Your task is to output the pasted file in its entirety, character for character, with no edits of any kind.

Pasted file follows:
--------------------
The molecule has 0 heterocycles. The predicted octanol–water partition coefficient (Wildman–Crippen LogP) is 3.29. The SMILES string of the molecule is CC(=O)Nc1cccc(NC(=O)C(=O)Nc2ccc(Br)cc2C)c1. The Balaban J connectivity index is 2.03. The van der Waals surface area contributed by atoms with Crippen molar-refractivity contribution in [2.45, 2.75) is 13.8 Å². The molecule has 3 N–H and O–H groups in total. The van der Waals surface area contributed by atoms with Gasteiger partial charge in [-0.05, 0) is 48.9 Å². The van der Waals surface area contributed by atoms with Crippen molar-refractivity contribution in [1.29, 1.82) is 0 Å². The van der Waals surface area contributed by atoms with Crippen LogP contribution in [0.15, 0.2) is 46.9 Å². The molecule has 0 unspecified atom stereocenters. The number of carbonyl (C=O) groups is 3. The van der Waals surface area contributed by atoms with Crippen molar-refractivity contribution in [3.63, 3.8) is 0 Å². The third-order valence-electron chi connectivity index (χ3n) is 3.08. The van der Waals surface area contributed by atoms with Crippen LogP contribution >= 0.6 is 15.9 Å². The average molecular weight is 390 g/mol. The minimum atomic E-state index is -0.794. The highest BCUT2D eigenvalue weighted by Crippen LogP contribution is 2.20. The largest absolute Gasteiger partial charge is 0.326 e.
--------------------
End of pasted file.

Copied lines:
The molecule has 0 heterocycles. The predicted octanol–water partition coefficient (Wildman–Crippen LogP) is 3.29. The SMILES string of the molecule is CC(=O)Nc1cccc(NC(=O)C(=O)Nc2ccc(Br)cc2C)c1. The Balaban J connectivity index is 2.03. The van der Waals surface area contributed by atoms with Crippen molar-refractivity contribution in [2.45, 2.75) is 13.8 Å². The molecule has 3 N–H and O–H groups in total. The van der Waals surface area contributed by atoms with Gasteiger partial charge in [-0.05, 0) is 48.9 Å². The van der Waals surface area contributed by atoms with Crippen molar-refractivity contribution in [1.29, 1.82) is 0 Å². The van der Waals surface area contributed by atoms with Crippen LogP contribution in [0.15, 0.2) is 46.9 Å². The molecule has 0 unspecified atom stereocenters. The number of carbonyl (C=O) groups is 3. The van der Waals surface area contributed by atoms with Crippen molar-refractivity contribution in [3.63, 3.8) is 0 Å². The third-order valence-electron chi connectivity index (χ3n) is 3.08. The van der Waals surface area contributed by atoms with Crippen LogP contribution >= 0.6 is 15.9 Å². The average molecular weight is 390 g/mol. The minimum atomic E-state index is -0.794. The highest BCUT2D eigenvalue weighted by Crippen LogP contribution is 2.20. The largest absolute Gasteiger partial charge is 0.326 e.